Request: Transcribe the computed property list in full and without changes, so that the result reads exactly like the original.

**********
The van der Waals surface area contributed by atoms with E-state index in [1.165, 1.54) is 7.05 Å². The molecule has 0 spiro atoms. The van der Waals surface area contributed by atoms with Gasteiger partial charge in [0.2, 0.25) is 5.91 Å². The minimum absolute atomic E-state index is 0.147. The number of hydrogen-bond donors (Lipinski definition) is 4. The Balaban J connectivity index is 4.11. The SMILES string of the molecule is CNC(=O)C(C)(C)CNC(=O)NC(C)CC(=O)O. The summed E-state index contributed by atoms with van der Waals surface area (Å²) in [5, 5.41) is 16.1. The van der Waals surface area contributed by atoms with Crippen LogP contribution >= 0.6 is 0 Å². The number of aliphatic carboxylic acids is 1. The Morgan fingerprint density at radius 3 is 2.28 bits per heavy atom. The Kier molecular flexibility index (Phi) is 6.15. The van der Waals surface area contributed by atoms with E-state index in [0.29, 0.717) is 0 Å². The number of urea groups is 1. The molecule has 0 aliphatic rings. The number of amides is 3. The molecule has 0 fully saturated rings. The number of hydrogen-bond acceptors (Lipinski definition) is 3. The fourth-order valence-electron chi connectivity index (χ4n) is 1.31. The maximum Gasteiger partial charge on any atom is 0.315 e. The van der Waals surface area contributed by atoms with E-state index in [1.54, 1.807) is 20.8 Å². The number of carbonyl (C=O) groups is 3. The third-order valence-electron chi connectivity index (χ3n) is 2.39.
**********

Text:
The van der Waals surface area contributed by atoms with E-state index in [1.165, 1.54) is 7.05 Å². The molecule has 0 spiro atoms. The van der Waals surface area contributed by atoms with Gasteiger partial charge in [0.2, 0.25) is 5.91 Å². The minimum absolute atomic E-state index is 0.147. The number of hydrogen-bond donors (Lipinski definition) is 4. The Balaban J connectivity index is 4.11. The SMILES string of the molecule is CNC(=O)C(C)(C)CNC(=O)NC(C)CC(=O)O. The summed E-state index contributed by atoms with van der Waals surface area (Å²) in [5, 5.41) is 16.1. The van der Waals surface area contributed by atoms with Crippen LogP contribution >= 0.6 is 0 Å². The number of aliphatic carboxylic acids is 1. The Morgan fingerprint density at radius 3 is 2.28 bits per heavy atom. The Kier molecular flexibility index (Phi) is 6.15. The van der Waals surface area contributed by atoms with E-state index in [0.29, 0.717) is 0 Å². The number of urea groups is 1. The molecule has 0 aliphatic rings. The number of amides is 3. The molecule has 0 fully saturated rings. The number of hydrogen-bond acceptors (Lipinski definition) is 3. The fourth-order valence-electron chi connectivity index (χ4n) is 1.31. The maximum Gasteiger partial charge on any atom is 0.315 e. The van der Waals surface area contributed by atoms with E-state index in [1.54, 1.807) is 20.8 Å². The number of carbonyl (C=O) groups is 3. The third-order valence-electron chi connectivity index (χ3n) is 2.39.